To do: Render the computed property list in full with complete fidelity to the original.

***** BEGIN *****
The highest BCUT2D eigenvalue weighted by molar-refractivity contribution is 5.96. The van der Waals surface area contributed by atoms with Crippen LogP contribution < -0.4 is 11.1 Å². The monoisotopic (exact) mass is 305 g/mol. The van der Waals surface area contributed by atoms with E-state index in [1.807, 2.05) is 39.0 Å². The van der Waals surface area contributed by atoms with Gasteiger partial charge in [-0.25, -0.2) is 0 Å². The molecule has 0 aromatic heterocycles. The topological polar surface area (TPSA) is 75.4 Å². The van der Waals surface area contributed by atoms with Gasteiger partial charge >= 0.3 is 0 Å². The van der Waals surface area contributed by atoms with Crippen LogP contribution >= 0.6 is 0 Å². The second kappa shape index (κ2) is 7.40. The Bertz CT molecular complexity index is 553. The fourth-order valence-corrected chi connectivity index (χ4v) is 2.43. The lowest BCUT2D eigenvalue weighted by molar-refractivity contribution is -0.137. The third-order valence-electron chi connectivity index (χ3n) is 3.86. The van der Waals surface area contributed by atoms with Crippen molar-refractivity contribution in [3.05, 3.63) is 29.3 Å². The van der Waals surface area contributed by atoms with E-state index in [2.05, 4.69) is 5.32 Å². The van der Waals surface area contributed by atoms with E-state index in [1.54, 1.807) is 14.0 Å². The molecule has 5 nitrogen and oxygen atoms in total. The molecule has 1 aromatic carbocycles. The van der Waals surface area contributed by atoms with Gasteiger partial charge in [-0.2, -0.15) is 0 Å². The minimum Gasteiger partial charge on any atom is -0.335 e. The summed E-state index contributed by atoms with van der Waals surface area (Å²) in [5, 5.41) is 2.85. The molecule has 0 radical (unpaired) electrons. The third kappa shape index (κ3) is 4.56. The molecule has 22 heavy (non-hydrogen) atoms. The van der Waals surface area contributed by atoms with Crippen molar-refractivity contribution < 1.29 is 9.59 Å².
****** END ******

The highest BCUT2D eigenvalue weighted by molar-refractivity contribution is 5.96. The van der Waals surface area contributed by atoms with Crippen LogP contribution < -0.4 is 11.1 Å². The monoisotopic (exact) mass is 305 g/mol. The van der Waals surface area contributed by atoms with E-state index in [1.807, 2.05) is 39.0 Å². The van der Waals surface area contributed by atoms with Gasteiger partial charge in [-0.25, -0.2) is 0 Å². The molecule has 0 aromatic heterocycles. The topological polar surface area (TPSA) is 75.4 Å². The van der Waals surface area contributed by atoms with Gasteiger partial charge >= 0.3 is 0 Å². The van der Waals surface area contributed by atoms with Crippen LogP contribution >= 0.6 is 0 Å². The second kappa shape index (κ2) is 7.40. The Bertz CT molecular complexity index is 553. The fourth-order valence-corrected chi connectivity index (χ4v) is 2.43. The lowest BCUT2D eigenvalue weighted by molar-refractivity contribution is -0.137. The third-order valence-electron chi connectivity index (χ3n) is 3.86. The van der Waals surface area contributed by atoms with Crippen molar-refractivity contribution in [3.05, 3.63) is 29.3 Å². The van der Waals surface area contributed by atoms with E-state index in [2.05, 4.69) is 5.32 Å². The van der Waals surface area contributed by atoms with E-state index in [1.54, 1.807) is 14.0 Å². The molecule has 5 nitrogen and oxygen atoms in total. The molecule has 1 aromatic carbocycles. The van der Waals surface area contributed by atoms with Gasteiger partial charge in [-0.2, -0.15) is 0 Å². The minimum Gasteiger partial charge on any atom is -0.335 e. The summed E-state index contributed by atoms with van der Waals surface area (Å²) in [5, 5.41) is 2.85. The molecule has 0 radical (unpaired) electrons. The third kappa shape index (κ3) is 4.56. The molecule has 22 heavy (non-hydrogen) atoms. The van der Waals surface area contributed by atoms with Crippen molar-refractivity contribution < 1.29 is 9.59 Å².